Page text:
President Carter has told three concerned U.S. senators that he will not permit a new strategic arms limitation treaty (SALT) to spur a new round of weapons competition, and asserted that the planned pact will "dramatically limit" the present avenues for a strategic arms race.
The president gave his views in a letter to Sens. Mark Hatfield (R-Ore.), George McGovern (D-S.D.) and William Proxmire (D-Wis.), who announced last month that indications of a new arms race make it "very difficult if not impossible" for them to support the SALT II accord.
In an effort to quiet fears and complaints from liberals, Carter also said that the decision about the production of a powerful new U.S. mobile missile, the MX, "must be made outside the context of SALT."
The Joint Chiefs of Staff as well as a number of conservation senators and outside political figures are reported to be insisting, as a price for supporting SALT, on approval of military programs such as the MX to deal with the future vulnerability of U.S. land-based nuclear missiles.
Carter told the three senators "we may find it desirable" to deploy an MX missile to replace the increasingly vulnerable silo-based missile force. He called this "a critically important and difficult decision." However, he pledged that "I will not be influenced by factors relating to SALT ratification in making my decisions on this or any other defense issue."
Proxmire, in announcing his concern about the SALT II environment in early March, had said the price of the treaty may be "too high" if the result to "make the world safe for the MX." He charged that SALT has become the vehicle for justifying the new missile program at a cost of $30 billion to $40 billion.
Carter's letter maintained that the impending treaty, which is in its final stage of negotiation with the Soviet Union, provides "much more restrictive limitations" in the quantity and quality of strategic offensive weapons than were agreed to in the SALT I pact of May 1972.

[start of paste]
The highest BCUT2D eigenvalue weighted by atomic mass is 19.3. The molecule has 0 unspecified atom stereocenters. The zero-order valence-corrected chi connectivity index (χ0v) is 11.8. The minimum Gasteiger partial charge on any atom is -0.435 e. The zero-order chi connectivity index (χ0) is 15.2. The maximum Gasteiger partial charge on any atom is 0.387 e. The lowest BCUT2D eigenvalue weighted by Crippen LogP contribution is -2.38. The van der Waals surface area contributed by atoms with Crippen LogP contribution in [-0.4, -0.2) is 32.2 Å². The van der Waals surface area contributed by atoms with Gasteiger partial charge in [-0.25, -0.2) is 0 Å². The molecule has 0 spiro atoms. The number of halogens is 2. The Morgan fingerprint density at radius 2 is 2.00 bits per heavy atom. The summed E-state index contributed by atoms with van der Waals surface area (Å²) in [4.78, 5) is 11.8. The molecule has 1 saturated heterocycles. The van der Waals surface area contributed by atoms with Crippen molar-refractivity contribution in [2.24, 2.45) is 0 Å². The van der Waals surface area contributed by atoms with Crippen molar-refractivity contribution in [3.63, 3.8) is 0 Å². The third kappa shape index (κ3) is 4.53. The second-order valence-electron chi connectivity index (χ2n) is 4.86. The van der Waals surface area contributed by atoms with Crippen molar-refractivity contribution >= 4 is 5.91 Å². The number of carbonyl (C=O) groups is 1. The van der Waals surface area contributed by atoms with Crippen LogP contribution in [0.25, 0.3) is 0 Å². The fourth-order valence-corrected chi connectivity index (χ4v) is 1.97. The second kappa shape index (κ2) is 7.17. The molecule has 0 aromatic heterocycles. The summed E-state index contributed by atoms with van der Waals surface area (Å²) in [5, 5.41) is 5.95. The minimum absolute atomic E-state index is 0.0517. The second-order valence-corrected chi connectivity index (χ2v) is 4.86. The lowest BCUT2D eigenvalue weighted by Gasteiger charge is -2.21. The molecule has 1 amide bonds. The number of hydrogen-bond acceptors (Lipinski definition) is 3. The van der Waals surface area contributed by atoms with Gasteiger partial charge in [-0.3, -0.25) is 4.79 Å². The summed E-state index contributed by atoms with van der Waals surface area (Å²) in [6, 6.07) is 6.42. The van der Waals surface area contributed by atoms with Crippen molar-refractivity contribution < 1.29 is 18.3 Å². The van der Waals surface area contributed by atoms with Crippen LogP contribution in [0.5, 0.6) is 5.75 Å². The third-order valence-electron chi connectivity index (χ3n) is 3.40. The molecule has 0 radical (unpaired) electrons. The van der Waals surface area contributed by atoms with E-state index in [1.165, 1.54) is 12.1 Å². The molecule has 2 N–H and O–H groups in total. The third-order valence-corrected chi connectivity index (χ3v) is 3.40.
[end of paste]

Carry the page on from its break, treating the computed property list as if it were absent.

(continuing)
Acknowledging the failure of his initial effort to negotiate "deep cuts" in U.S. and Soviet weaponry, Carter said "I, too, would have preferred to see even more restrictive limitations in this agreement, but that did not prove feasible." He added that "we will never achieve those more restrictive limitations if we abandon this agreement simply because it did not do enough."
To buttress his claim that the treaty "dramatically limits" avenues for a new strategic arms race, Carter cited several SALT II provisions that have received little attention. They are prohibitions on the development, testing and deployment of certain new kinds of strategic systems including:
Ballistic missiles launched from surface ships. Such plans were considered in the Kennedy administration as part of the proposed "multilateral force" but never given final approval.
Missiles launched from fixed bases on the ocean floor. The 1972 Seabed Treaty prohibits placement of such weapons on the ocean floor but does not prohibit development or testing.
Fractional orbital systems, which could fire rockets from space against ground targets. Deployment of space weapons is prohibited by the 1962 Outer Space Treaty, but not development or testing of them.
In a related development, the State Department confirmed that $600,538 was spent last year by executive branch officials stumping the country to advocate a SALT pact. The figure was reported to the General Accounting Office and first made public by Sen. Barry Goldwater (R-Ariz.), a critic of the treaty.
Senior State, Defense and Arms Control Disarmament Agency officials were principal speakers on 11 conference on SLAT, the report said.